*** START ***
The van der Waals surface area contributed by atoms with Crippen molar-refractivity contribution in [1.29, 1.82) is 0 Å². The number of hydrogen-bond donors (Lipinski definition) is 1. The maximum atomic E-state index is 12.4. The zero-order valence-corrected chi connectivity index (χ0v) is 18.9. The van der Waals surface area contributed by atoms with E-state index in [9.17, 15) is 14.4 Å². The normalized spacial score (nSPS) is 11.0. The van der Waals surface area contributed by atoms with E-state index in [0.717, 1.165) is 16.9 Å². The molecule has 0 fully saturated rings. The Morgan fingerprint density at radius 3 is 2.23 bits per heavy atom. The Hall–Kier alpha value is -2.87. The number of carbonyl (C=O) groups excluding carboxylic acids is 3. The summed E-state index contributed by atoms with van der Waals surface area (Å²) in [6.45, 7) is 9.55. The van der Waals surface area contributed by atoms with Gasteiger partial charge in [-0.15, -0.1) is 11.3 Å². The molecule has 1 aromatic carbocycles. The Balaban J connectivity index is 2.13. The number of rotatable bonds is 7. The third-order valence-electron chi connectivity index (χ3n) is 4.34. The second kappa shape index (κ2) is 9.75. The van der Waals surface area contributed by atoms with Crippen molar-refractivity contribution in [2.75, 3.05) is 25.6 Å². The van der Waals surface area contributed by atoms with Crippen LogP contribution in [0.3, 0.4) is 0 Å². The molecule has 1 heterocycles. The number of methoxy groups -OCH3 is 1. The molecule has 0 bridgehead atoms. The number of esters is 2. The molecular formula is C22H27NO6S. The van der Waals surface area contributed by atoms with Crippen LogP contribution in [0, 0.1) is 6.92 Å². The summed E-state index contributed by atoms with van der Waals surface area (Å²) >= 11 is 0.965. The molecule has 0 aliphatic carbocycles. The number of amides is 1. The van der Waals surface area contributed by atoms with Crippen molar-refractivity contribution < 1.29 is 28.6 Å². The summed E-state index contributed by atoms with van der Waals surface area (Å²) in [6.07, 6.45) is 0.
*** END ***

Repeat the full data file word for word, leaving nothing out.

The van der Waals surface area contributed by atoms with Crippen molar-refractivity contribution in [1.29, 1.82) is 0 Å². The number of hydrogen-bond donors (Lipinski definition) is 1. The maximum atomic E-state index is 12.4. The zero-order valence-corrected chi connectivity index (χ0v) is 18.9. The van der Waals surface area contributed by atoms with E-state index in [9.17, 15) is 14.4 Å². The normalized spacial score (nSPS) is 11.0. The van der Waals surface area contributed by atoms with E-state index in [0.717, 1.165) is 16.9 Å². The molecule has 0 fully saturated rings. The Morgan fingerprint density at radius 3 is 2.23 bits per heavy atom. The Hall–Kier alpha value is -2.87. The number of carbonyl (C=O) groups excluding carboxylic acids is 3. The summed E-state index contributed by atoms with van der Waals surface area (Å²) in [6.45, 7) is 9.55. The van der Waals surface area contributed by atoms with Gasteiger partial charge in [-0.15, -0.1) is 11.3 Å². The molecule has 1 aromatic carbocycles. The Balaban J connectivity index is 2.13. The number of rotatable bonds is 7. The third-order valence-electron chi connectivity index (χ3n) is 4.34. The second kappa shape index (κ2) is 9.75. The van der Waals surface area contributed by atoms with Crippen molar-refractivity contribution in [2.75, 3.05) is 25.6 Å². The van der Waals surface area contributed by atoms with Crippen LogP contribution in [0.3, 0.4) is 0 Å². The molecule has 1 heterocycles. The number of methoxy groups -OCH3 is 1. The molecule has 0 bridgehead atoms. The number of esters is 2. The molecular formula is C22H27NO6S. The van der Waals surface area contributed by atoms with Crippen LogP contribution in [0, 0.1) is 6.92 Å². The summed E-state index contributed by atoms with van der Waals surface area (Å²) >= 11 is 0.965. The molecule has 0 aliphatic carbocycles. The number of amides is 1. The van der Waals surface area contributed by atoms with Crippen molar-refractivity contribution < 1.29 is 28.6 Å². The summed E-state index contributed by atoms with van der Waals surface area (Å²) in [6.07, 6.45) is 0.